The holiday is now over.  My daughter is in San Francisco on an exchange program for the first half of the year, and my son is in full swing preparing for a medicine exam in March.  Christmas tree was folded and put away for another year:




BobS's picture

Simple Baker Trick: Proofing Box

Flour, water, salt, time, and temperature. The right combinations of those variables, plus technique, make good bread.

Along with a few simple tricks.

I've learned how to make pretty good bread from this forum. This is the first of a set of posts describing a few of the things I've learned. Maybe they will help somebody new.

Here in New Hampshire temperature can be a problem. Like this week when the overnight low was -6F and the temperature in our kitchen was 55F. Yeast growth is really dependent on temperature and there is a happy zone in the 70-80F range. A proofing box gives me the control over temperature. There are several threads on proofing boxes on TFL. and there are commercial products. I made one, mostly with stuff I had around the house.  It was one of the things that made a big difference in my ability to make consistent bread. Here it is in pictures.

I started with a cooler we had in the basement:

Any size will do, as long as it is 'big enough'. Then I added a 15W light bulb and socket, and a thermostat. Nothing fancy, just shoved it all in there. The extension cord coming out of the box is flat, rather than round, so it is not too badly squished. The light bulb could probably be smaller wattage. You do want it some distance away from the thermostat.

That's Earlene, my starter Fred's love child, bubbling in the middle after a warm and pleasant overnight stay. The thermostat is a Lux Pro PSP300. I got mine from Amazon:'s a little expensive, but it works well. I think their WIN100 model, which is a little cheaper, would work too.

I can also fit a proofing bucket for bulk fermentation in there:

Cambro buckets work very well for bulk fermentation. Make sure you get yours from a local restaurant supply rather than a 'bread enthusiast' web site: mine cost $6.

That's Hamelman's Five-Grain Levain, more or less, in there.

I usually retard my sourdoughs, for better flavor and scheduling. But sometimes I do the final proofing in the box. For that I built a little stand that lets me stack bread pans or bannetons.

The box is tight enough and the loaves are wet enough to create a nice humid atmosphere inside without the need to introduce additional humidity.

The thermostat works for both heating and cooling. Sometimes I use it to control a little portable electric cooler (which doesn't have a thermostat) when the fridge is full and I need to retard some dough.

Bread runs on its own schedule. A proofing box help it conform, to some extent, with yours.


Floydm's picture

Raspberry Cream Cheese Braid

My fight against scurvy (not really) and the wintertime blues (really) by baking fruity things continued today.  This time I went for raspberries and made a Raspberry Cream Cheese Braid using the Blueberry Cream Cheese Braid formula on the site.

 Very very good, as expected!

Sjadad's picture

My Pugliese Capriccioso Attempt

I baked David's version of Pane Pugliese. I didn't have durum flour so I followed Peter Reinhart's suggestion in BBA and used 1/3 as much semolina. Otherwise I followed David to a "T". To be honest, I was a bit concerned about not scoring the loaf. I had visions of a tight, dense crumb.   I worried for nothing, as you can see.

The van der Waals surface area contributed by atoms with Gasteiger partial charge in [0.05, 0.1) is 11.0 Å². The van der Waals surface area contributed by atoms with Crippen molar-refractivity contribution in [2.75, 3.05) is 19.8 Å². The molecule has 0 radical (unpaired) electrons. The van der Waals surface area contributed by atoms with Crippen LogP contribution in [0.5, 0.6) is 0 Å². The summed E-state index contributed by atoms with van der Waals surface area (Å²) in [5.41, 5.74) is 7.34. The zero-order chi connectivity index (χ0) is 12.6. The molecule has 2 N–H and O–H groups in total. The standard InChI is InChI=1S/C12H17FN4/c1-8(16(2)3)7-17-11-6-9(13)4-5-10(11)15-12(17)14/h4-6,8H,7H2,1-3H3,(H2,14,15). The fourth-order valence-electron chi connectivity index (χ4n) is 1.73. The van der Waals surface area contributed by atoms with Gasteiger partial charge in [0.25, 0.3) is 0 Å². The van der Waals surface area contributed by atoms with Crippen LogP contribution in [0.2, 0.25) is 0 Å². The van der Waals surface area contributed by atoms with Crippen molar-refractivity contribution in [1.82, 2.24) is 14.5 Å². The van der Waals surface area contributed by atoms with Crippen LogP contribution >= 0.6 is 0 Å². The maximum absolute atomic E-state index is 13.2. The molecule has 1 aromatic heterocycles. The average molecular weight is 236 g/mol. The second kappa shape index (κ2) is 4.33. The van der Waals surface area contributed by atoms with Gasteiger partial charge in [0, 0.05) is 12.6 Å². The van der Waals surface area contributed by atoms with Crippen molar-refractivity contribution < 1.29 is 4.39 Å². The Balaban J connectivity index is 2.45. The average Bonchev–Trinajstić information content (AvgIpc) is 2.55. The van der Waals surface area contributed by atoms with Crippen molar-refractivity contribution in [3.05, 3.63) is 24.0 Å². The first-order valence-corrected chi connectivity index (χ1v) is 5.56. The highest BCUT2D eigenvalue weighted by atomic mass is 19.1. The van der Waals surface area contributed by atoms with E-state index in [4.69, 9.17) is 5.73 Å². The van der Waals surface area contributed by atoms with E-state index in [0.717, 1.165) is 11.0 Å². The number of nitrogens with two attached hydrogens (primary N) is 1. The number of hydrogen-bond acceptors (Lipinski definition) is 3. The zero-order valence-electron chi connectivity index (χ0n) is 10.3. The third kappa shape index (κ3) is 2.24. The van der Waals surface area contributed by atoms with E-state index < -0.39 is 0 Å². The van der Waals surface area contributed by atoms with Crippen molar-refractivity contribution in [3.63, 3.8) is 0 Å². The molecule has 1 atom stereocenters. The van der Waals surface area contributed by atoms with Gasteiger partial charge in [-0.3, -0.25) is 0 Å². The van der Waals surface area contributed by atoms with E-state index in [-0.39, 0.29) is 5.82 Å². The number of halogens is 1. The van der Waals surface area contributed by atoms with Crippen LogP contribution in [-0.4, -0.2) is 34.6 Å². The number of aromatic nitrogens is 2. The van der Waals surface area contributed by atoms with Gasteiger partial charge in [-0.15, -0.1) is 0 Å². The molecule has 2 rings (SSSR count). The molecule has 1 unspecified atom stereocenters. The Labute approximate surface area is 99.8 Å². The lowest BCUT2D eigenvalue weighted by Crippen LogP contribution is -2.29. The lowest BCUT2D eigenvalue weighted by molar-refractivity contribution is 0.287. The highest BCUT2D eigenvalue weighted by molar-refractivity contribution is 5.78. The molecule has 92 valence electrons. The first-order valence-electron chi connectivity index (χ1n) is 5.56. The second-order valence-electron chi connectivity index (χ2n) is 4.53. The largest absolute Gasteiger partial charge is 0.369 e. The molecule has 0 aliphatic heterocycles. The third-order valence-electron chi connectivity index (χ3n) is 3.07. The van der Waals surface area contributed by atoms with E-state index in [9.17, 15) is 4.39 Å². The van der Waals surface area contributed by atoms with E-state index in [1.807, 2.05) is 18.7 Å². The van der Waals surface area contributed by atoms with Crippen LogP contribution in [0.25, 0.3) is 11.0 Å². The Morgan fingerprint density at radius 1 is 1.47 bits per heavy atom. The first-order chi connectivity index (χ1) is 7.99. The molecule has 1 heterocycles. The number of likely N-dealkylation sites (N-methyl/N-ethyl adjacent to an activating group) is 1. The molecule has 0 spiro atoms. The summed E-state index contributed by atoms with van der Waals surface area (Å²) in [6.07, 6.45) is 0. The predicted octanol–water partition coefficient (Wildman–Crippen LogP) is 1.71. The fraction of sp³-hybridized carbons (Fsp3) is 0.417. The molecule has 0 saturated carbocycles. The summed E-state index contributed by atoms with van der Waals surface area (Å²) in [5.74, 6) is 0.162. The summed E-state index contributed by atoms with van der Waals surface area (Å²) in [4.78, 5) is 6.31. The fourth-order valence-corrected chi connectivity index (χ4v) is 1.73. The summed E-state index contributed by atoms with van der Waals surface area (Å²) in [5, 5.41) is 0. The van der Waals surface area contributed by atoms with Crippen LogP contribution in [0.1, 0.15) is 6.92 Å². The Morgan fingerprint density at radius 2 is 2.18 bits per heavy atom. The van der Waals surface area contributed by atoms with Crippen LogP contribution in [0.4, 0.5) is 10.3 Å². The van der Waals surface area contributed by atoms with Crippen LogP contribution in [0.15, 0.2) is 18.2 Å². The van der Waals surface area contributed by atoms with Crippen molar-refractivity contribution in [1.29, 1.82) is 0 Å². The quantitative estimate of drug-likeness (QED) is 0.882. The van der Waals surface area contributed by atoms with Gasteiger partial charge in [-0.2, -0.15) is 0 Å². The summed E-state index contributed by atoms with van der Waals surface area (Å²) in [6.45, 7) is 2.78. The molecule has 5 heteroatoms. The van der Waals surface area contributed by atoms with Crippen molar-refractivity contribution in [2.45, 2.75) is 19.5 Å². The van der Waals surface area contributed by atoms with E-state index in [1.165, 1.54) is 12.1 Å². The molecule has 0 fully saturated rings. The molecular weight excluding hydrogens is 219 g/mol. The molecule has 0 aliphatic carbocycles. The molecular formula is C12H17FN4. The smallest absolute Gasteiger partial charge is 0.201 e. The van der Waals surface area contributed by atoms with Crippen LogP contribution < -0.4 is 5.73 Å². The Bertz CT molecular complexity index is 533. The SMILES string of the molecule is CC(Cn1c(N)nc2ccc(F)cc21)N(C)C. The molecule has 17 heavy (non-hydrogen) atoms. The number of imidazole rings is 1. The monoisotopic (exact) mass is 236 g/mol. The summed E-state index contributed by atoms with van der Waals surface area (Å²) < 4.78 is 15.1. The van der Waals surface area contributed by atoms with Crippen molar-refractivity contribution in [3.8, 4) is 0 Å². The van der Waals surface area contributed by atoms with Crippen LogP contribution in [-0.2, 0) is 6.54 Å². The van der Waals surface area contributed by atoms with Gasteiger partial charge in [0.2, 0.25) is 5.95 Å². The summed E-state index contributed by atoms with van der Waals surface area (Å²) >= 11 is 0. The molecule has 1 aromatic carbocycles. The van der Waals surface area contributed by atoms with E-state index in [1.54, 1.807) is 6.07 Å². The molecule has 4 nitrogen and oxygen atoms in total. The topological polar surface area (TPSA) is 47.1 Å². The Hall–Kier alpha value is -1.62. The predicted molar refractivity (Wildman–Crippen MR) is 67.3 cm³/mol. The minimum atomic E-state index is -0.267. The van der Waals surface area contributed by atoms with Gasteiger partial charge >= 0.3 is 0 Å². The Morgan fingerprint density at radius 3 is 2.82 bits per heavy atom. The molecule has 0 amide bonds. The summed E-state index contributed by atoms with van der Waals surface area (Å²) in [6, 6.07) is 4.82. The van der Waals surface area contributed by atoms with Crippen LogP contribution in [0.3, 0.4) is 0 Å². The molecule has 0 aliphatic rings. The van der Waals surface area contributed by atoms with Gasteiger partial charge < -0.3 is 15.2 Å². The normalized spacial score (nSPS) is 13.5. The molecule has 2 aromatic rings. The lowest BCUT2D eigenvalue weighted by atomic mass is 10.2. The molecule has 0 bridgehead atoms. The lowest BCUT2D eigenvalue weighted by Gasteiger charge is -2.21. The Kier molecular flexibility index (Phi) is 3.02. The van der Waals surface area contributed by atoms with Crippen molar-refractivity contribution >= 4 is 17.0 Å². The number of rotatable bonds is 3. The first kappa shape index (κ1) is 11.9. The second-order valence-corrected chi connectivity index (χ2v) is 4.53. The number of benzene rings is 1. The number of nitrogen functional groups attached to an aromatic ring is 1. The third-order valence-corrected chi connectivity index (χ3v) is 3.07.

anitasanger's picture

A nice Oklahoma sourdough boule photo

I created my own starter 3 years back by harvesting natural Oklahoma yeast. Lately I've been on a protein diet and haven't had the chance to make bread in several months. I pulled the ol' starter out this week and got a sponge going. I made a loaf last night and oh my how good it tasted! It's hard to beat homemade bread isn't it? Nothing's better than a warm house filled with the smell of bread on a cold winter's day! I'm a sourdough student for life!

Fred Rickson's picture
Fred Rickson

Starter from fridge to build: An example.

Many questions seem to revolve around feeding a starter (how much, how long, what temp, etc.) prior to baking, that I kept track today as I got ready for a build.  Maybe this will help someone.

I removed the quart Mason jar of starter, stirred the hooch back in, three weeks untouched,  half full of whole wheat starter, from the fridge at 9:30 AM.  Added three heaping tablespoons of  KA whole wheat flour and mixed in enough water to make a thick pancake mixture.  Room temp 70 degrees.  Jar was now 2/3 full.  No mixing and by 1:30 PM the starter reached the jar rim and was a mass of bubbles.  Stirred the starter well.Enough starter goes into the build to leave the Mason jar half full, and the jar goes directly back into the fridge until the next build.  So that's a timeline of one person's method.  I build for 3-5 days for a three loaf bake, rather than an overnight mix, so the balance of yeast to bacteria is not critical as I'll develop all of that over the next few days.  Enjoy.
joyfulbaker's picture

Musings from an almost CFO in CA: So now what?

OK, so I jumped right in and applied for a permit to become a cottage food organization.  I am excited, no denying that.  I was even the first person in the county (Sonoma, that is) to apply.  The lady in the office says I should be getting my registration permit next week.  So now there's a course to take (food handler), business records to be set up, advertising to be done, pricing to be mulled over and decided upon (yeah, that's a tough one!).  Maybe even a web site.  As I said, I am eager to get started, but this is a solo operation and the details are many.  I would appreciate any bits of wisdom, suggestions, stories of your experiences doing this, etc.  (No, I don't think I'm going the farmer's market route, just individual sales--I'm a type A who applied for a type A permit, that is, direct sales).

Hoping to hear from you,


Netvet007's picture

Boule with Poolish PreFerment from Flour Water Salt Yeast

I have started making bread from the book Flour Water Salt Yeast and am loving how they turn out.  Really delicious breads.  Highly recommend the book.  Bought an extra Dutch oven so I could make two loaves at once.   I've never had loaves turn out so nice.